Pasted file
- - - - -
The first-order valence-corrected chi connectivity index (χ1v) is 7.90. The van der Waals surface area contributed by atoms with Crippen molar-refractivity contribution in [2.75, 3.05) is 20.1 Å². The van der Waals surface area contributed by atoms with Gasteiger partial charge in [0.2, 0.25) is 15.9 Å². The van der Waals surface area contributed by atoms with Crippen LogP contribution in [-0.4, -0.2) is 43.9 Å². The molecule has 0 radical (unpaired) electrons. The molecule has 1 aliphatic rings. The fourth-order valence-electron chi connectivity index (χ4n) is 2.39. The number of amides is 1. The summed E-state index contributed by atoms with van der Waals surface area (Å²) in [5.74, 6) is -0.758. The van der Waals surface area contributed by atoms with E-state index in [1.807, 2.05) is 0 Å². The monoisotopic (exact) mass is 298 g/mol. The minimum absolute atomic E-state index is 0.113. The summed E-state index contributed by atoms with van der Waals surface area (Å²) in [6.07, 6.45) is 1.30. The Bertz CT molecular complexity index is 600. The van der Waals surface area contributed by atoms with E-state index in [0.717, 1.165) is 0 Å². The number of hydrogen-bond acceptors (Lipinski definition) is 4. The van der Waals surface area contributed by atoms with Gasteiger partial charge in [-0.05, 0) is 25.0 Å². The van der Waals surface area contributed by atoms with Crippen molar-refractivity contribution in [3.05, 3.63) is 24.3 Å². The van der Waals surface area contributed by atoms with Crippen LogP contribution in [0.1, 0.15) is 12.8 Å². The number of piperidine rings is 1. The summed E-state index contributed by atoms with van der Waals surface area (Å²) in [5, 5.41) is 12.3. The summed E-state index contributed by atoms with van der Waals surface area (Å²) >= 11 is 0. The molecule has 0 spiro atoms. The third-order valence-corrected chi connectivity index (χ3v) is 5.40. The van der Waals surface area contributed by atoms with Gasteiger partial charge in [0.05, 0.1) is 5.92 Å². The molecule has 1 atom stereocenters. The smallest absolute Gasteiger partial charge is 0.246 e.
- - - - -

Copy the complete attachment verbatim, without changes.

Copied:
The first-order valence-corrected chi connectivity index (χ1v) is 7.90. The van der Waals surface area contributed by atoms with Crippen molar-refractivity contribution in [2.75, 3.05) is 20.1 Å². The van der Waals surface area contributed by atoms with Gasteiger partial charge in [0.2, 0.25) is 15.9 Å². The van der Waals surface area contributed by atoms with Crippen LogP contribution in [-0.4, -0.2) is 43.9 Å². The molecule has 0 radical (unpaired) electrons. The molecule has 1 aliphatic rings. The fourth-order valence-electron chi connectivity index (χ4n) is 2.39. The number of amides is 1. The summed E-state index contributed by atoms with van der Waals surface area (Å²) in [5.74, 6) is -0.758. The van der Waals surface area contributed by atoms with E-state index in [1.807, 2.05) is 0 Å². The monoisotopic (exact) mass is 298 g/mol. The minimum absolute atomic E-state index is 0.113. The summed E-state index contributed by atoms with van der Waals surface area (Å²) in [6.07, 6.45) is 1.30. The Bertz CT molecular complexity index is 600. The van der Waals surface area contributed by atoms with E-state index in [0.717, 1.165) is 0 Å². The number of hydrogen-bond acceptors (Lipinski definition) is 4. The van der Waals surface area contributed by atoms with Gasteiger partial charge in [-0.05, 0) is 25.0 Å². The van der Waals surface area contributed by atoms with Crippen molar-refractivity contribution in [3.05, 3.63) is 24.3 Å². The van der Waals surface area contributed by atoms with Crippen LogP contribution in [0.1, 0.15) is 12.8 Å². The number of piperidine rings is 1. The summed E-state index contributed by atoms with van der Waals surface area (Å²) in [5, 5.41) is 12.3. The summed E-state index contributed by atoms with van der Waals surface area (Å²) >= 11 is 0. The molecule has 0 spiro atoms. The third-order valence-corrected chi connectivity index (χ3v) is 5.40. The van der Waals surface area contributed by atoms with Gasteiger partial charge in [0.05, 0.1) is 5.92 Å². The molecule has 1 atom stereocenters. The smallest absolute Gasteiger partial charge is 0.246 e.